If we want to avoid the fiasco of character failure in future presidential candidates, we need to train the next generation of leaders to have character before they have power and success.
On September 27th, Mrs. Ensminger, 6th grade teacher, and Mrs. Watt, elementary and preschool principal, attended the City Union Mission Award luncheon at Fiorella’s Jack Stack in downtown Kansas City. They were invited there to receive an award on MCA’s behalf for faithfully serving City Union Mission for 30 years.
The award was titled “Compassion for the Homeless Award 2016”. MCA has faithfully given to City Union Mission through donations of time and resources. . Maranatha has been contributing non-perishable food at Thanksgiving, new toys and gifts for its Christmas Store, and used clothing throughout the years, as well as hands and our hearts. Students and parents have volunteered to fill and deliver Thanksgiving Baskets, and Christmas gift bags. Our students develop compassion for those less fortunate than themselves as they prepare for and deliver collections of donated items, and serve with enthusiasm while performing odd jobs and helpful tasks which make light work for many. Many hands make light work. In so much as you do it for the least of these, you do it also for me.
What a tribute to the legacy of MCA to have faithfully trained and encouraged young people to see the importance of serving others! I have visited the Mission while our 6th graders were serving and witnessed the joy and enthusiasm of their service. We are grateful for the opportunity to partner with City Union Mission and appreciative of this recognition of many people – students, parents and faculty – who have given to the Mission.
Recently I posted about what we are working on to maintain and improve our achievement in academics. ACT Scores are in . I shared some work we are doing in mining data from test scores in a follow up post. Work on Academics. I also posted concerning our work in encouraging frequent conversations between faculty and leaders about instruction effectiveness. Continuous Improvement Conversations. This post is the last in this series regarding our focus on academics. The topic today centers on the work being done by principals and faculty to engage a tool to help us review, assess, adapt and utilize an intentional plan to grow our students into the graduates we all want them to be.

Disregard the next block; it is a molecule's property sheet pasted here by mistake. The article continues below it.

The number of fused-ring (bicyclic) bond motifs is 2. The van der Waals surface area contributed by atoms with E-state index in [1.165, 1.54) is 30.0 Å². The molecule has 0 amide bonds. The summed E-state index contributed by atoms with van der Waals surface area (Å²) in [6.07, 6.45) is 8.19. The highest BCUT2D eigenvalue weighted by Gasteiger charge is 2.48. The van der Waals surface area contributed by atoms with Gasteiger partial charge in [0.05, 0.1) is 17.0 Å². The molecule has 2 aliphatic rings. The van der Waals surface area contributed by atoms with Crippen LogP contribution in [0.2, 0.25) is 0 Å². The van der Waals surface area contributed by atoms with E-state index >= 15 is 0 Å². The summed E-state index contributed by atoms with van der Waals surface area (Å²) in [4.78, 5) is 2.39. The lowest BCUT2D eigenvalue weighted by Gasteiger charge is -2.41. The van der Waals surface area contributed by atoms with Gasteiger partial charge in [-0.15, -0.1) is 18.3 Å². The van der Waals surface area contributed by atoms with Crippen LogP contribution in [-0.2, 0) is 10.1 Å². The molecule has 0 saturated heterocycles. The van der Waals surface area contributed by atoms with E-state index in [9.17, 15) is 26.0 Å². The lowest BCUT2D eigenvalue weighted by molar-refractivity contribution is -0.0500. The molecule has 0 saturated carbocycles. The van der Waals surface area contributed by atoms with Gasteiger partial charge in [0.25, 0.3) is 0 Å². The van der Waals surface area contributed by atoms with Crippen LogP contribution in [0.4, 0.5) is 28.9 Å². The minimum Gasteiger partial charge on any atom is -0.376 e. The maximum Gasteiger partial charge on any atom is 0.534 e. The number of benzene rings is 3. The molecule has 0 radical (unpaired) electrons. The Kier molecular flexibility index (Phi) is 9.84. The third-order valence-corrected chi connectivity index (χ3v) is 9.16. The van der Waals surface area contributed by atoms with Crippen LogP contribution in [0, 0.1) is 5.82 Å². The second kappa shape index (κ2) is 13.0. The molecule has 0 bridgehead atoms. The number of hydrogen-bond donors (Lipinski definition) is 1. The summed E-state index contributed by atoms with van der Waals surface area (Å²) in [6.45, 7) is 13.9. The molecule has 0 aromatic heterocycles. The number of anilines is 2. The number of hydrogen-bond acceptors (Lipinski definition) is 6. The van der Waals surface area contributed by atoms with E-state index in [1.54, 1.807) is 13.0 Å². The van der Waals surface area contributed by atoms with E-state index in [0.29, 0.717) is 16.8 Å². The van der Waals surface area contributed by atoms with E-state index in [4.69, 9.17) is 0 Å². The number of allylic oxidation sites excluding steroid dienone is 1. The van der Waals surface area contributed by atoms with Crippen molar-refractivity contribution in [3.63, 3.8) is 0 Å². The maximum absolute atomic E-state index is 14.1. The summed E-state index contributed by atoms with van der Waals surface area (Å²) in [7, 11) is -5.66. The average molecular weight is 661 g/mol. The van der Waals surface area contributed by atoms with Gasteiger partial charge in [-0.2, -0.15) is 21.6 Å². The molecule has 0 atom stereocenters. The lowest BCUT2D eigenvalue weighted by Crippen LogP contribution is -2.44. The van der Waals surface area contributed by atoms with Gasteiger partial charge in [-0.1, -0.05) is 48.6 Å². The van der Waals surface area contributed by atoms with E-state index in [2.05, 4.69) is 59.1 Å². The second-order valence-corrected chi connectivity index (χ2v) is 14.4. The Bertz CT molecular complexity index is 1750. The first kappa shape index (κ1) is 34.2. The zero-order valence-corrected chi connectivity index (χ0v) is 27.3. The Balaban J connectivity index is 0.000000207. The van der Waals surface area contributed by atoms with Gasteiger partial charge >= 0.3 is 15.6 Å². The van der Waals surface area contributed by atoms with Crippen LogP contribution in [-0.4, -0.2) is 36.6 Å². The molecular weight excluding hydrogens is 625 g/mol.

The tool is called Curriculum Trak, and its purpose is to have the faculty enter all of their plans for instruction into the software. As they enter the plans, they will be tying their learning objectives to align with state standards for rigor and biblical integration and worldview training standards. We do evaluate the state standards to make sure they do not go against our Christian beliefs, but they provide a great starting spot for rigor.
As the faculty get all of this information entered, the tool will help principals evaluate the quality of alignment with standards and the integrity and intentionality of scope and sequence. In other words, are we effectively building on the instruction each day and each year so that the student is fully equipped to succeed based on what they have learned so far? This will encourage better collaboration across the academy, better oversight by the principals, and allow principals and department chairs to see how the subjects are being taught from the early grades through high school.
All of the information will be in Curriculum Trak by the end of this semester. Then the teachers will be using the data and adjusting it based on what works and what doesn’t. The principals will begin using the information for oversight and planning. So we are in the early stages, but the fruit of this labor will be reaped for years to come.